From Attempted Coup—to Economic Recovery
While Turkey’s overall macro picture still warrants some caution in the long term, we see reasons for getting more constructive as we enter the second half of 2017. After the failed coup attempt last summer, the economy slowed down significantly, but the government responded with extensive stimulus measures that led to a cyclical recovery that began late last year. The measures included temporary tax cuts and large loan guarantee programs—both of which stimulated domestic demand.
Also, late last year, the Central Bank of Turkey reversed its policy of easing monetary conditions and tightened liquidity conditions. That move led to an increase of about 400 basis points in short-term interest rates, which in turn helped to stabilize the Turkish lira. After peaking at 3.87 liras to the U.S. dollar in January, the Turkish lira has been strengthening and now appears to show signs of leveling off (Exhibit 1).
The Turkish economy is not without its weakness: A large external debt burden, ongoing current-account deficits, rapid credit growth, high inflation, and political uncertainty—all remain key challenges. But Turkey still has safety buffers, such as fiscal latitude, which the government is now effectively using.
The Implications for Turkish Fixed Income
Turkey’s economic resilience surprised market participants this week, when gross-domestic-product (GDP) growth in the first quarter registered a solid 5%. We think this growth rate bodes well for corporate issuers in the country, which we believe are likely to report solid earnings in the coming quarters. The government’s stimulus measures also favor certain sectors in the economy, creating the potential for investment opportunities. For example, tax reductions on white goods (i.e., certain electrical household appliances) and furniture manufacturers favor companies in these sectors. Meanwhile, the government’s loan guarantees help banks by reducing part of their credit risk and shifting it to the state.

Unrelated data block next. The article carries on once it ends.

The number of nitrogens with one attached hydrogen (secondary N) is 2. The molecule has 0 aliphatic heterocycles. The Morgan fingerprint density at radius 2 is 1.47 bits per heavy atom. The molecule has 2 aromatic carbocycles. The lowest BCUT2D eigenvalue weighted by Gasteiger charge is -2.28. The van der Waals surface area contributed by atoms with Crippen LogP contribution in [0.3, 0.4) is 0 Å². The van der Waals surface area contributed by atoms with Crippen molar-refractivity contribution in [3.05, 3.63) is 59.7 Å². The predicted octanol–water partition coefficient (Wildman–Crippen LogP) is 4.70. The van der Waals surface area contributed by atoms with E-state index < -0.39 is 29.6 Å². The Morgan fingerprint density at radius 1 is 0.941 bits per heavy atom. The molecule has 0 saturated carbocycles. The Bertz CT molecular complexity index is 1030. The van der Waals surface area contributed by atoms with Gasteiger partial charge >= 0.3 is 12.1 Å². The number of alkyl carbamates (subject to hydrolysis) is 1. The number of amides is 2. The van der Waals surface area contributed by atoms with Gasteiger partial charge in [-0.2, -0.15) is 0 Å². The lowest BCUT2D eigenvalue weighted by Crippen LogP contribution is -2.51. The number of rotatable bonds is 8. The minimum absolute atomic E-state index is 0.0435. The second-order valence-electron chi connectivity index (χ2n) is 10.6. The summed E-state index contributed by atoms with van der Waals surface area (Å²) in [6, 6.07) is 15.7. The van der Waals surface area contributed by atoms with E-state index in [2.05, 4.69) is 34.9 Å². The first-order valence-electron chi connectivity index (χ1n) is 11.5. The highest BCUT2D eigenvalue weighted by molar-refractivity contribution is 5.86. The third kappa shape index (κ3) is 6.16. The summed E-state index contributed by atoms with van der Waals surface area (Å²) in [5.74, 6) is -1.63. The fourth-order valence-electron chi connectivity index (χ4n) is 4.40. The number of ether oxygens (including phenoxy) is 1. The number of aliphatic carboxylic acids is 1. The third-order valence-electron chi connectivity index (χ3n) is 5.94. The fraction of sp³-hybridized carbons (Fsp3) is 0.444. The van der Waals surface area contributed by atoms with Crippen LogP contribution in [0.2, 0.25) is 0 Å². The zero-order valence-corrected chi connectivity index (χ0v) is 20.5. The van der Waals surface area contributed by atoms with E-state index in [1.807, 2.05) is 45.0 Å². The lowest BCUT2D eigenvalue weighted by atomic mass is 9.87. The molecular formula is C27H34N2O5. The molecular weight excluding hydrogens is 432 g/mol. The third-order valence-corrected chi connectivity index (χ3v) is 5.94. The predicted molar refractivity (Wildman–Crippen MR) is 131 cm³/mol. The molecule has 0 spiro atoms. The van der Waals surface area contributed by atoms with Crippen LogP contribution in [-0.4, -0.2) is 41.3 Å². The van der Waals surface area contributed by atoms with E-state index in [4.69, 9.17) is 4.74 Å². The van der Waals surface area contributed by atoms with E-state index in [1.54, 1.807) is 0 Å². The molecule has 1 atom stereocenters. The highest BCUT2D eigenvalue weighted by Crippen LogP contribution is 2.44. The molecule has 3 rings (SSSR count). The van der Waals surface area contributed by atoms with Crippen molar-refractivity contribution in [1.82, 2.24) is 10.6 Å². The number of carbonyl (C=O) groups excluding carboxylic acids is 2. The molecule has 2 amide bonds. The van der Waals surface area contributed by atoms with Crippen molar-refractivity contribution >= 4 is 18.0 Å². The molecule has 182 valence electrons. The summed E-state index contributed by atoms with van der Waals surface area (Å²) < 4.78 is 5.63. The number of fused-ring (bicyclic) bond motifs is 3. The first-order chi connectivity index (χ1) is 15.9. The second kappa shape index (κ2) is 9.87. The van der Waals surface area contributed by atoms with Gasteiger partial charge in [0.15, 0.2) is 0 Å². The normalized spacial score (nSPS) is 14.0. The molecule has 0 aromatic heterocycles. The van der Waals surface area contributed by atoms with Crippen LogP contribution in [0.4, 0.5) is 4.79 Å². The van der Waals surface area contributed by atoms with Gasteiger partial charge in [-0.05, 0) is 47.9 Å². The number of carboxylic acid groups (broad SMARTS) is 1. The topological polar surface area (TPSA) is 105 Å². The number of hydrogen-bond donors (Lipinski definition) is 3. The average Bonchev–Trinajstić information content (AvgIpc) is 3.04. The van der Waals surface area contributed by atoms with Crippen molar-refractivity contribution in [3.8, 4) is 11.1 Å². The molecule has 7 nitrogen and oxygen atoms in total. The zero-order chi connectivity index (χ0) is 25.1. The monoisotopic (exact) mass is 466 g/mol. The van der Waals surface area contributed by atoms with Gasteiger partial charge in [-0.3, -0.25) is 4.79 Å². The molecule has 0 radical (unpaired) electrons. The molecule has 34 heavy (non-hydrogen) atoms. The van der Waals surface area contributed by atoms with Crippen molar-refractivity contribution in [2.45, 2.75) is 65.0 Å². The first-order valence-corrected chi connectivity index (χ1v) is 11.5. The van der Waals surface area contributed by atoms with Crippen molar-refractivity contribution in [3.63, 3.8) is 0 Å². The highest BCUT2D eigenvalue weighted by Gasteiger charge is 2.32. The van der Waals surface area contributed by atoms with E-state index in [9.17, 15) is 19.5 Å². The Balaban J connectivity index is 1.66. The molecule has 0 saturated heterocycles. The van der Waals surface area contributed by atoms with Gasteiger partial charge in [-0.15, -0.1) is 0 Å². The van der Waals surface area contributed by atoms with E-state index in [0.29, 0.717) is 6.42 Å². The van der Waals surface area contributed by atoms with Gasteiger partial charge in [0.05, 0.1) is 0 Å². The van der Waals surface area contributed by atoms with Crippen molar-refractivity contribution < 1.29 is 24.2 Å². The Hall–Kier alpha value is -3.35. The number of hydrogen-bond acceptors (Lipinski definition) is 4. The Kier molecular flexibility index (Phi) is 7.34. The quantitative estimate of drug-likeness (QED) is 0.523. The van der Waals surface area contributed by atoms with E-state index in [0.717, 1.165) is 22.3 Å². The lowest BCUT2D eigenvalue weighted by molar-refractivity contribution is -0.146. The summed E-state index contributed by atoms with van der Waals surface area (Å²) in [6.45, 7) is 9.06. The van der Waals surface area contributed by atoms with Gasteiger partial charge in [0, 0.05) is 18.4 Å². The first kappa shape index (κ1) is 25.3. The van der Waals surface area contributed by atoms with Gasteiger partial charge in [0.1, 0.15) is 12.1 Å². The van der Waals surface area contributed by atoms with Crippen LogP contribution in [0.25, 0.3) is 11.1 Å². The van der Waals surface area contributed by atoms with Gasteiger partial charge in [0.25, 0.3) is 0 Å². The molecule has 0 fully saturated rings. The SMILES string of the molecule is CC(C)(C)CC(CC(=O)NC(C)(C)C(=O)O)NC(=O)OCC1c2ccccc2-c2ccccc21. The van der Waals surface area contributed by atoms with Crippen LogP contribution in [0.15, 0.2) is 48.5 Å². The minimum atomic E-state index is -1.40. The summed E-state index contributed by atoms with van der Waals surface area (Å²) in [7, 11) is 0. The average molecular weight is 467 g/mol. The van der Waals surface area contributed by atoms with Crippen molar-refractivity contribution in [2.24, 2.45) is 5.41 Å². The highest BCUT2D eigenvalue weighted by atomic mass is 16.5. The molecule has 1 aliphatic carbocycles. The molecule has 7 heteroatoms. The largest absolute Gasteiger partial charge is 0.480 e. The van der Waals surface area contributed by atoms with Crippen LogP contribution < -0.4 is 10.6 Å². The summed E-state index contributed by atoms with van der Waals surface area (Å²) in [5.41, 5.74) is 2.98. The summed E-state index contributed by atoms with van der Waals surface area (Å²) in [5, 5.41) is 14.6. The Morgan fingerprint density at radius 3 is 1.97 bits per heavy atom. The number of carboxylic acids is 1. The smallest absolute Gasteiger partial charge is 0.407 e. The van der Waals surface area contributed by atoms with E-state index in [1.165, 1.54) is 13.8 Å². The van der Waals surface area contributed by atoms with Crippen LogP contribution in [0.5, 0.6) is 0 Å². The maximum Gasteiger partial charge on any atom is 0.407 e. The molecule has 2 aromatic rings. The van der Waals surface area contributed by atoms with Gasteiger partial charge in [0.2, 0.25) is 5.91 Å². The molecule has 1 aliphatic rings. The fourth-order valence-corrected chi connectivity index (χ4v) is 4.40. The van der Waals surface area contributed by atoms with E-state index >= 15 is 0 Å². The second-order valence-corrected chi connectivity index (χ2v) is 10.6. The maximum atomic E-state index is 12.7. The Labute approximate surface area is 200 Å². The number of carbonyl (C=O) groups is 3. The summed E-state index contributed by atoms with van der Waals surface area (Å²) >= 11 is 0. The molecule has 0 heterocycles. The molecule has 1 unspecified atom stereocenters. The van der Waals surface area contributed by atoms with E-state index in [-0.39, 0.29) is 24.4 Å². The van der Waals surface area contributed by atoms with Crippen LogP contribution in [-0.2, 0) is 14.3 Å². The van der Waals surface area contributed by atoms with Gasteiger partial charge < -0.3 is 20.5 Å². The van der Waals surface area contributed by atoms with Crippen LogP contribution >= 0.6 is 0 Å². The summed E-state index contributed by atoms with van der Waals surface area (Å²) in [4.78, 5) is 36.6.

The current recovery in asset prices is reflected in sovereign and corporate credit spreads. On the sovereign side, Turkish credit default swaps (CDS) have been recovering since the beginning of the year and are now trading at approximately 185 basis points, which is roughly flat to South Africa and 30 basis points above Russia.1
Turkey is still underrepresented in investors’ emerging market fixed-income portfolios. Yet with ongoing inflows into the asset class and cyclical stabilization, we believe Turkey is catching up, with its credit spreads likely to tighten even more (Exhibit 2). In our view, the best way to capitalize on this trend is by investing selectively in Turkish corporate and banking bonds, where investors can seek to benefit from the current potential for an extra 100-200 basis points in spreads.